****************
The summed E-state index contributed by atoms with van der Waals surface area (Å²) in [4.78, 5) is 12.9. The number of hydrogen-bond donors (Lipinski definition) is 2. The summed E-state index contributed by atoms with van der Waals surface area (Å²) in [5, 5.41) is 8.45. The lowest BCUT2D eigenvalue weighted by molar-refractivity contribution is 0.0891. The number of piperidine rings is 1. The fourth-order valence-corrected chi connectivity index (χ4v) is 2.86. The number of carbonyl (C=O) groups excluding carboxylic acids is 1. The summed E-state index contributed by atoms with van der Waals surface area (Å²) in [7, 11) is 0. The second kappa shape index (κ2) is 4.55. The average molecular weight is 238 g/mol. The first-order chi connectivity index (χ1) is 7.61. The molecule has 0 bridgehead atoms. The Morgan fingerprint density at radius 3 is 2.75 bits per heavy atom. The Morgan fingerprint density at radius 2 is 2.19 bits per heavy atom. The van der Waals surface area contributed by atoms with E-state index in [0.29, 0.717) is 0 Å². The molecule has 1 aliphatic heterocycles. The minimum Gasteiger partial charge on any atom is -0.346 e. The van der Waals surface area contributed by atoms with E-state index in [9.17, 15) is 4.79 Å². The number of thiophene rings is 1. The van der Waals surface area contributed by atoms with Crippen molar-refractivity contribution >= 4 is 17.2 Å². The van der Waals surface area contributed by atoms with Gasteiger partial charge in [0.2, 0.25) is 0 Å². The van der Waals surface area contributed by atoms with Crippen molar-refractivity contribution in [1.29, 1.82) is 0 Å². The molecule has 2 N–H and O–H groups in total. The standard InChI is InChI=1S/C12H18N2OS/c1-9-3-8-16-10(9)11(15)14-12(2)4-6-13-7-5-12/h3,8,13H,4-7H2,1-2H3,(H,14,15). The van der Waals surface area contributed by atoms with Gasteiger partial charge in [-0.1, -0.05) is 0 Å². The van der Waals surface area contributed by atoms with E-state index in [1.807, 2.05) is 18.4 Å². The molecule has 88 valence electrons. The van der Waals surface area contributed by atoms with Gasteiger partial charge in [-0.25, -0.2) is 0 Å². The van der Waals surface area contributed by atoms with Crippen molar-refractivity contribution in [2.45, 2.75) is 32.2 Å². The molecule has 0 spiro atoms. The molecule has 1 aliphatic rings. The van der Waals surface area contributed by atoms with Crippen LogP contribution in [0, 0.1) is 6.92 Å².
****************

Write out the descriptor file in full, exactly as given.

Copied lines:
The summed E-state index contributed by atoms with van der Waals surface area (Å²) in [4.78, 5) is 12.9. The number of hydrogen-bond donors (Lipinski definition) is 2. The summed E-state index contributed by atoms with van der Waals surface area (Å²) in [5, 5.41) is 8.45. The lowest BCUT2D eigenvalue weighted by molar-refractivity contribution is 0.0891. The number of piperidine rings is 1. The fourth-order valence-corrected chi connectivity index (χ4v) is 2.86. The number of carbonyl (C=O) groups excluding carboxylic acids is 1. The summed E-state index contributed by atoms with van der Waals surface area (Å²) in [7, 11) is 0. The second kappa shape index (κ2) is 4.55. The average molecular weight is 238 g/mol. The first-order chi connectivity index (χ1) is 7.61. The molecule has 0 bridgehead atoms. The Morgan fingerprint density at radius 3 is 2.75 bits per heavy atom. The Morgan fingerprint density at radius 2 is 2.19 bits per heavy atom. The van der Waals surface area contributed by atoms with E-state index in [0.29, 0.717) is 0 Å². The molecule has 1 aliphatic heterocycles. The minimum Gasteiger partial charge on any atom is -0.346 e. The van der Waals surface area contributed by atoms with E-state index in [9.17, 15) is 4.79 Å². The number of thiophene rings is 1. The van der Waals surface area contributed by atoms with Crippen molar-refractivity contribution >= 4 is 17.2 Å². The van der Waals surface area contributed by atoms with Gasteiger partial charge in [0.2, 0.25) is 0 Å². The van der Waals surface area contributed by atoms with Crippen molar-refractivity contribution in [1.29, 1.82) is 0 Å². The molecule has 2 N–H and O–H groups in total. The standard InChI is InChI=1S/C12H18N2OS/c1-9-3-8-16-10(9)11(15)14-12(2)4-6-13-7-5-12/h3,8,13H,4-7H2,1-2H3,(H,14,15). The van der Waals surface area contributed by atoms with Gasteiger partial charge in [-0.1, -0.05) is 0 Å². The van der Waals surface area contributed by atoms with E-state index in [1.807, 2.05) is 18.4 Å². The molecule has 88 valence electrons. The van der Waals surface area contributed by atoms with Gasteiger partial charge in [-0.25, -0.2) is 0 Å². The van der Waals surface area contributed by atoms with Crippen molar-refractivity contribution in [2.45, 2.75) is 32.2 Å². The molecule has 0 spiro atoms. The molecule has 1 aliphatic rings. The van der Waals surface area contributed by atoms with Crippen LogP contribution in [0, 0.1) is 6.92 Å².